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Five Apps Apple Could Delete from the iPhone

by Josh Centers

Bundled apps. There’s no question that some are essential, whether we’re talking Mac OS X or iOS. Safari? Sure. Mail? No problem. But while most of the less useful apps that Apple bundles into Mac OS X are out of sight, out of mind in the Utilities folder (when was the last time you used, or even noticed, Grapher or Audio MIDI Setup?), it’s harder to avoid the iPhone’s crufty default apps. They might have been worthwhile — or at least novel — when the original iPhone shipped, but now they sit firmly unused on many iPhones, taking up valuable space. I can’t help you delete these apps (it’s impossible, so just toss them in a folder labeled “Barnacles” and squirrel it away on your last home screen page), but I can make some recommendations for how to put them to use or replace them with something that’s more useful.


Compass -- When it first appeared with the iPhone 3GS, Compass was a neat proof-of-concept for the iPhone’s then-new sensors, but most of us have as much use for a compass as we do for a sextant. If you just need to know which way is north, Maps has a built-in compass: just tap the arrow in the lower-left corner twice.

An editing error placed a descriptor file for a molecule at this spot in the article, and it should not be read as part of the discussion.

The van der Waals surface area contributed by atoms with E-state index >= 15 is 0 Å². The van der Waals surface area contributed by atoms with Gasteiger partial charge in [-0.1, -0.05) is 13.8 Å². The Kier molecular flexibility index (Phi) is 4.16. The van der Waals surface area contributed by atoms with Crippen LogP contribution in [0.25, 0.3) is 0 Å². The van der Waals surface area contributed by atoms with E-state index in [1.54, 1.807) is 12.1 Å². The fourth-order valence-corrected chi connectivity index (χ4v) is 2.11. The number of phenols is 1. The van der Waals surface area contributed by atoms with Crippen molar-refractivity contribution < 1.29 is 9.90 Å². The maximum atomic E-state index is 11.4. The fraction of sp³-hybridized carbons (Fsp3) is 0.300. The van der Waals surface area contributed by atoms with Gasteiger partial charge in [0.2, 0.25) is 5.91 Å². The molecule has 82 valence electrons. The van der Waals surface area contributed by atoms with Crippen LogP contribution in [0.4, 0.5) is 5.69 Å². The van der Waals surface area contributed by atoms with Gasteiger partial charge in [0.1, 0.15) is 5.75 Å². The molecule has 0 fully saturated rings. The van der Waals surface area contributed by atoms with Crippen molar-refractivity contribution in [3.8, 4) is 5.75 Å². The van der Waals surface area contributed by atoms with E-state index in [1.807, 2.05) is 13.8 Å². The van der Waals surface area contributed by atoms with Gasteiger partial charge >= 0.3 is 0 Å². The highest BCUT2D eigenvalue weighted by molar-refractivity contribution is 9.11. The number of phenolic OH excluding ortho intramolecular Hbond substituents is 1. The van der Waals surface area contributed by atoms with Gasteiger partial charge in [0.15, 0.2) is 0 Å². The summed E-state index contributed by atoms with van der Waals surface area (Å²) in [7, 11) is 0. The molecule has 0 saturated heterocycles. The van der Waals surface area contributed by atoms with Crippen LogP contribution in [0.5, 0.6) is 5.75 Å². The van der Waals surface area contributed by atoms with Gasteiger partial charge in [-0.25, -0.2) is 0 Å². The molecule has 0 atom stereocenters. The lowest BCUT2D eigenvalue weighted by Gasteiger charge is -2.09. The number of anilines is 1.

Make it useful: If you’re a cord cutter, you may have a niche use for the Compass app: aligning a television antenna. Using the data from AntennaWeb and the degree readings from the app, you can easily optimize your TV reception without shelling out for a real compass. Just don’t drop your iPhone off the roof.


Weather -- Although Weather is a simple, competent app, almost all of its functionality has been supplanted by the Weather widget introduced with Notification Center in iOS 5. For casual users, the widget tells them everything they need to know: current temperature and a five-day forecast. And for anyone who is more involved with the weather — outdoor athletes, students walking among classes, farmers, and construction workers, to name a few — Weather is cold, dreary, and unsatisfying.


Replace it with: Although there are oodles of weather apps for iOS, and Adam Engst is fond of WeatherBug (see “WeatherBug Elite 1.0,” 4 March 2010), let me recommend the $1.99 Check the Weather. It’s everything you could want in a weather app. Its design is simple and gorgeous, with a terrific use of typefaces like Idlewild, Futura, Helvetica, and Avenir Next. Rather than screen-hungry toolbar buttons, Check the Weather relies on gestures: swipe right for an hourly forecast, swipe left for a 12-day forecast, and swipe up for a short-term precipitation forecast powered by the also-amazing Dark Sky.